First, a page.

Very little is known about the history of the dancing baby, but according to Know Your Meme, the baby’s source file was released in 1996 as part of a Character Studio package. Character Studio was 3D rendering software within Autodesk’s 3DS Max software.
In a recent video for BuzzFeed, Michael Girard explained that he wrote the code for Dancing Baby as a sample file and LucasArts’ Ron Lussier played around with different variations of the baby.
While the baby began to spread via email, Girard cites the Ally McBeal show for popularizing animation.
The Dancing Baby has now been remastered in stunning HD to become NFT. The original creators of the GIF joined forces with Vienna-based design studio HFA-Studio to further cement the meme in Internet history.
“Over 25 years after Dancing Baby first went viral, we’re releasing a digitally restored 1/1 high-definition softcore artwork by the original creators like NFT, so Dancing Baby can shake their hips forever.” ,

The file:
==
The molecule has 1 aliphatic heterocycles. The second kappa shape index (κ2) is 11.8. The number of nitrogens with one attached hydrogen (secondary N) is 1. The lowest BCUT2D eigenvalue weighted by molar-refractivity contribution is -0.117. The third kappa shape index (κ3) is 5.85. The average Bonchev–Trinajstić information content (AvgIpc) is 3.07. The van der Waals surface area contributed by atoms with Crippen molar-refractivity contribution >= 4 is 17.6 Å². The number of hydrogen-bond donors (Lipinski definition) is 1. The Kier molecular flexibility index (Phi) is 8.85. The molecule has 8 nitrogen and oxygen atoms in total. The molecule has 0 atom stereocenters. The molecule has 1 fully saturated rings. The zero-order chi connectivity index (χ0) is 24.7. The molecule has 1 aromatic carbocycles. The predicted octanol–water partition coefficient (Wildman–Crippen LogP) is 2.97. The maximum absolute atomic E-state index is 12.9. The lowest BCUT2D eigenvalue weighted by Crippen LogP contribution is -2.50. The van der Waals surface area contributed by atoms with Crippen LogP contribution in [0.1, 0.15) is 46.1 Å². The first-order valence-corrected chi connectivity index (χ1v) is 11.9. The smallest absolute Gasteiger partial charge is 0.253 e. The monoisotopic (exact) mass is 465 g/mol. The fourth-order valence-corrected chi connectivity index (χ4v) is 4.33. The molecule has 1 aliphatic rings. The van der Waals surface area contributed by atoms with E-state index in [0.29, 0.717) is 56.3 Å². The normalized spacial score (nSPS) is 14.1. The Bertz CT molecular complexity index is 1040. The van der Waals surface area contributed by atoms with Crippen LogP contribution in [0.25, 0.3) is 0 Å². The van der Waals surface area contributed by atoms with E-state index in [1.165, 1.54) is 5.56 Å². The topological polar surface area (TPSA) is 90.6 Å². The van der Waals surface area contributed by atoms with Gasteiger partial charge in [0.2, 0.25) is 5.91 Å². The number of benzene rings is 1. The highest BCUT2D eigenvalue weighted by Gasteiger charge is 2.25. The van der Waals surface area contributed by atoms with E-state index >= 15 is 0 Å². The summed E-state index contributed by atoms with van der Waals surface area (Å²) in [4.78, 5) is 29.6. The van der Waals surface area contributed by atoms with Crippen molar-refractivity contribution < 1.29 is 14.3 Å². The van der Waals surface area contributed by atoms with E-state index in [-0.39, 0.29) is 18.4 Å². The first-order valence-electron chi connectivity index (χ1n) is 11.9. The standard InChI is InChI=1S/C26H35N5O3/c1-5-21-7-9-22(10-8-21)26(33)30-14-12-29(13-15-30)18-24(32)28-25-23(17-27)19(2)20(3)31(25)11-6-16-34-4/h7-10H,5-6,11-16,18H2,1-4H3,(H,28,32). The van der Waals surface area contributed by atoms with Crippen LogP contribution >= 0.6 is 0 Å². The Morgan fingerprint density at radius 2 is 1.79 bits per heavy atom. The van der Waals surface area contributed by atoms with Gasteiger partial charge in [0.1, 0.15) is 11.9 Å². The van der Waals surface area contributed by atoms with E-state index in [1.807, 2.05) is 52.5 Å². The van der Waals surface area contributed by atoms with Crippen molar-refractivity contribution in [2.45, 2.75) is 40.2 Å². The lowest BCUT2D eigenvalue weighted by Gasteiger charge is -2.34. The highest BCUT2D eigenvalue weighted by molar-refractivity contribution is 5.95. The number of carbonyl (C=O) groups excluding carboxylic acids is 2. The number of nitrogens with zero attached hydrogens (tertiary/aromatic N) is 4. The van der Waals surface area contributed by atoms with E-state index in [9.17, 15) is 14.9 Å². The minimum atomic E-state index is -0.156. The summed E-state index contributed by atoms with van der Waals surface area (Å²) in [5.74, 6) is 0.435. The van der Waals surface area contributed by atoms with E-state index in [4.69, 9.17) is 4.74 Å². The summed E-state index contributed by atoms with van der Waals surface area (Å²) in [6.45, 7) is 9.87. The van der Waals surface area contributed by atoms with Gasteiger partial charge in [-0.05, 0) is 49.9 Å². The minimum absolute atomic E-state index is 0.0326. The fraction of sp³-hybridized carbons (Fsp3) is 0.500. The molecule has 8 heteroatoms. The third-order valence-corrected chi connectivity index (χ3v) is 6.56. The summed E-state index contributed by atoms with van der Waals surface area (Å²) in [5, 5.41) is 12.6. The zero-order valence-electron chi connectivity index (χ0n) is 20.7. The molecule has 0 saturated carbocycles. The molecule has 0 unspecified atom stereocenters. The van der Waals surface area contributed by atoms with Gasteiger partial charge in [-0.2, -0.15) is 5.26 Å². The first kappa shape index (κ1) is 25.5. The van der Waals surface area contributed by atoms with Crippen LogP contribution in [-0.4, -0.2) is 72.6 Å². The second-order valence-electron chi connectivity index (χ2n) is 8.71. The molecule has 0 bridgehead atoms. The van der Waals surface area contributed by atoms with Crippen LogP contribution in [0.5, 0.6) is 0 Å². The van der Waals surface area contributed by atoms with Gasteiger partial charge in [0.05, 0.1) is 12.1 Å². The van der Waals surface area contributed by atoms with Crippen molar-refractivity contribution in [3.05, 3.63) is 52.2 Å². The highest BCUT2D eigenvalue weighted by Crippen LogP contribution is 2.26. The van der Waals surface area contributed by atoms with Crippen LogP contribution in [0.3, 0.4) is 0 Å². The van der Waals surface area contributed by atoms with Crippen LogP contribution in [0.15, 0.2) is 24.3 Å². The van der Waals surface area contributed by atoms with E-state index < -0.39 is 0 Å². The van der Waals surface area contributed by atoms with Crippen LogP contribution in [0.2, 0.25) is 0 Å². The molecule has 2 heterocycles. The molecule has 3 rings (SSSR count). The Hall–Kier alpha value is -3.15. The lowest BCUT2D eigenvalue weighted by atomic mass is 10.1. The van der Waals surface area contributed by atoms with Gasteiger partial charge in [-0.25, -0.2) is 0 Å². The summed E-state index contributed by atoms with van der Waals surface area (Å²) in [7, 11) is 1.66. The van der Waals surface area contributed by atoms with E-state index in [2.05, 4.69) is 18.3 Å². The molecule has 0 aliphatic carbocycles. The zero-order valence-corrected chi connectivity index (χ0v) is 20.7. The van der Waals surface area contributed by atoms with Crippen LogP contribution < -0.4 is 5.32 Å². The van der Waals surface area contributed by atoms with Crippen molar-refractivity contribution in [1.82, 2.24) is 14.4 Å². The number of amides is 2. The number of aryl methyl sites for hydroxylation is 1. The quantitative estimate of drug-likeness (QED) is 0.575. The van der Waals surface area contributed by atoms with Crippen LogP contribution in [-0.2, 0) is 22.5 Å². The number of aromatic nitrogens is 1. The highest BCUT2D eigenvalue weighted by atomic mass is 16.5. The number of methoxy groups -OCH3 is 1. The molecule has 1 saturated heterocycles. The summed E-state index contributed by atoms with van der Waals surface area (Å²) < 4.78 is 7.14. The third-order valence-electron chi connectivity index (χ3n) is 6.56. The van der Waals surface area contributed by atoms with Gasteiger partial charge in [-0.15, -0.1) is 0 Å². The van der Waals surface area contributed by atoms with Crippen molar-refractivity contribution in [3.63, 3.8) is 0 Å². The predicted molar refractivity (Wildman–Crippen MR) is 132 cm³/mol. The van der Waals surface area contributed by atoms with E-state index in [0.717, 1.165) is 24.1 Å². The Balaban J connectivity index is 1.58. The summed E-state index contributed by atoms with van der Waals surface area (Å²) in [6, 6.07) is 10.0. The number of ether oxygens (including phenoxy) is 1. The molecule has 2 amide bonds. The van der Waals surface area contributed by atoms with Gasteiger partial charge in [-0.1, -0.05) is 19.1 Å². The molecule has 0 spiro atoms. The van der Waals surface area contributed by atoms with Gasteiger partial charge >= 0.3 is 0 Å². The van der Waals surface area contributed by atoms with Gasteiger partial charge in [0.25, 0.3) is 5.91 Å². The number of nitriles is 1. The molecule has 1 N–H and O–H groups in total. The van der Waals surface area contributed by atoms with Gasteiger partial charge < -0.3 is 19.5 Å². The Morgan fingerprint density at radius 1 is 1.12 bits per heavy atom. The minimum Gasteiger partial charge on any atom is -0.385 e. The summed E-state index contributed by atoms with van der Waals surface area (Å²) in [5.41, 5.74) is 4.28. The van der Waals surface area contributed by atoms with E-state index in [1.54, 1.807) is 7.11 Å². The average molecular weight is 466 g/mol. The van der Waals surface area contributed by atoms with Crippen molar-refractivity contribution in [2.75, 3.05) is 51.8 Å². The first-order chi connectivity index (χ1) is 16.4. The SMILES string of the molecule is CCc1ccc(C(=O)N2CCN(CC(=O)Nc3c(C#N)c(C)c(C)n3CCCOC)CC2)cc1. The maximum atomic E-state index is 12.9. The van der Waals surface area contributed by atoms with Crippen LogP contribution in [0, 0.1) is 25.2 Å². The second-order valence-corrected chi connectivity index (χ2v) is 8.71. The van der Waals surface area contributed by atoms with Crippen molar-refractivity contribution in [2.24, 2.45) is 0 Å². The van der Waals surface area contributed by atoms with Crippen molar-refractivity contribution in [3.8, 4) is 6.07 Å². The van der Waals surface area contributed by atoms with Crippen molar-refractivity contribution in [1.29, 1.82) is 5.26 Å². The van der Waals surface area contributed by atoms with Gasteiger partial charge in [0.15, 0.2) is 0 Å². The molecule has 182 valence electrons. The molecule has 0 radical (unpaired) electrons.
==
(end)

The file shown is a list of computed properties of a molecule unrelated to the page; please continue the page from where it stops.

The original Dancing Baby NFT is part of the larger “Dancing Baby Collection”, which features six additional versions of the artwork created by other artists.
NFTs are no longer popular
The popularity of NFTs has decreased somewhat in recent months. The Wall Street Journal recently reported that the NFT bubble could be about to burst, as NFT sales fell 92% from their peak in September 2021, while the number of active wallets fell 88% from their peak. peak in November 2021.
Fortune reported similar volatility in March 2022: the average price of an NFT fell by around $4,800 and total cumulative daily sales fell by $134 million, in just a few weeks.
The Dancing Baby is not the first internet meme to appear on the blockchain: the creator of Nyan Cat remastered the colorful feline for coin early last year.
In a world where nostalgia is becoming an increasingly valuable commodity to cash in on, it seems the creators of some of the most memorable early internet memes are now trying to do the same with NFTs.